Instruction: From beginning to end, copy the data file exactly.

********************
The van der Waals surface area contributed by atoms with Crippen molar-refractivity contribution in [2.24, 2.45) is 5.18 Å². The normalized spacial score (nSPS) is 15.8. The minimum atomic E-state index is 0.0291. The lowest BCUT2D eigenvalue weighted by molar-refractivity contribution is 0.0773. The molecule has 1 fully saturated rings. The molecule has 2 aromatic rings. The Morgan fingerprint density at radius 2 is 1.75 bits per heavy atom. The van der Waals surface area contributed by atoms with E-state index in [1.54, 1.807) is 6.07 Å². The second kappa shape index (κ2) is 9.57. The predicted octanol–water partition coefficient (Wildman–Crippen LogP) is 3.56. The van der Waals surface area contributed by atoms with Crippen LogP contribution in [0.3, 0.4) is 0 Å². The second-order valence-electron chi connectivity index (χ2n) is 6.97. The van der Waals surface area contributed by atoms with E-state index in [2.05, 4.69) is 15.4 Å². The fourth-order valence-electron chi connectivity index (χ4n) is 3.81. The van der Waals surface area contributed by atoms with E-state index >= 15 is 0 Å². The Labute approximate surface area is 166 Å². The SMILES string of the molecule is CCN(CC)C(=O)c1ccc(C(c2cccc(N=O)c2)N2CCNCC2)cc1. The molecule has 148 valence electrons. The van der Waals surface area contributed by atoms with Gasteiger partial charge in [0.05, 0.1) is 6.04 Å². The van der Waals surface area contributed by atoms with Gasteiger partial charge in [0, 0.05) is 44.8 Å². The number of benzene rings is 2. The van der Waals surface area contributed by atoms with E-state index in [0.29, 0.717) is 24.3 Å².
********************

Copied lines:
The van der Waals surface area contributed by atoms with Crippen molar-refractivity contribution in [2.24, 2.45) is 5.18 Å². The normalized spacial score (nSPS) is 15.8. The minimum atomic E-state index is 0.0291. The lowest BCUT2D eigenvalue weighted by molar-refractivity contribution is 0.0773. The molecule has 1 fully saturated rings. The molecule has 2 aromatic rings. The Morgan fingerprint density at radius 2 is 1.75 bits per heavy atom. The van der Waals surface area contributed by atoms with E-state index in [1.54, 1.807) is 6.07 Å². The second kappa shape index (κ2) is 9.57. The predicted octanol–water partition coefficient (Wildman–Crippen LogP) is 3.56. The van der Waals surface area contributed by atoms with Crippen LogP contribution in [0.3, 0.4) is 0 Å². The second-order valence-electron chi connectivity index (χ2n) is 6.97. The van der Waals surface area contributed by atoms with E-state index in [2.05, 4.69) is 15.4 Å². The fourth-order valence-electron chi connectivity index (χ4n) is 3.81. The van der Waals surface area contributed by atoms with E-state index >= 15 is 0 Å². The Labute approximate surface area is 166 Å². The SMILES string of the molecule is CCN(CC)C(=O)c1ccc(C(c2cccc(N=O)c2)N2CCNCC2)cc1. The molecule has 148 valence electrons. The van der Waals surface area contributed by atoms with Gasteiger partial charge in [0.05, 0.1) is 6.04 Å². The van der Waals surface area contributed by atoms with Gasteiger partial charge in [0, 0.05) is 44.8 Å². The number of benzene rings is 2. The van der Waals surface area contributed by atoms with E-state index in [0.29, 0.717) is 24.3 Å².